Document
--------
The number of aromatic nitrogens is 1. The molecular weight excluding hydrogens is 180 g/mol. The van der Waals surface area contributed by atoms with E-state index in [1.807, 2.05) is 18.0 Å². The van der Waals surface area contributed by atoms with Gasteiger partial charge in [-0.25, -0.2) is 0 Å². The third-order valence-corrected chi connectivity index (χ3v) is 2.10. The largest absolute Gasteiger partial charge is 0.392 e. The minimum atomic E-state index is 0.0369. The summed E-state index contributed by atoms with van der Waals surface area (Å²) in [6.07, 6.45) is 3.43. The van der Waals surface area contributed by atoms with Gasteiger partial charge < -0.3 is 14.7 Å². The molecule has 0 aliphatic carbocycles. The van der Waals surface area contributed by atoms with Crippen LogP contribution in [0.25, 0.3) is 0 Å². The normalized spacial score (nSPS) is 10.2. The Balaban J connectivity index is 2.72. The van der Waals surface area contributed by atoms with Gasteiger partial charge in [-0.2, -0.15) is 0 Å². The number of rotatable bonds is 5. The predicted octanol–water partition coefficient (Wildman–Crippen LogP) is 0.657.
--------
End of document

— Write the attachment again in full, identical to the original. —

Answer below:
The number of aromatic nitrogens is 1. The molecular weight excluding hydrogens is 180 g/mol. The van der Waals surface area contributed by atoms with E-state index in [1.807, 2.05) is 18.0 Å². The van der Waals surface area contributed by atoms with Gasteiger partial charge in [-0.25, -0.2) is 0 Å². The third-order valence-corrected chi connectivity index (χ3v) is 2.10. The largest absolute Gasteiger partial charge is 0.392 e. The minimum atomic E-state index is 0.0369. The summed E-state index contributed by atoms with van der Waals surface area (Å²) in [6.07, 6.45) is 3.43. The van der Waals surface area contributed by atoms with Gasteiger partial charge < -0.3 is 14.7 Å². The molecule has 0 aliphatic carbocycles. The van der Waals surface area contributed by atoms with Crippen LogP contribution in [0.25, 0.3) is 0 Å². The normalized spacial score (nSPS) is 10.2. The Balaban J connectivity index is 2.72. The van der Waals surface area contributed by atoms with Gasteiger partial charge in [-0.2, -0.15) is 0 Å². The number of rotatable bonds is 5. The predicted octanol–water partition coefficient (Wildman–Crippen LogP) is 0.657.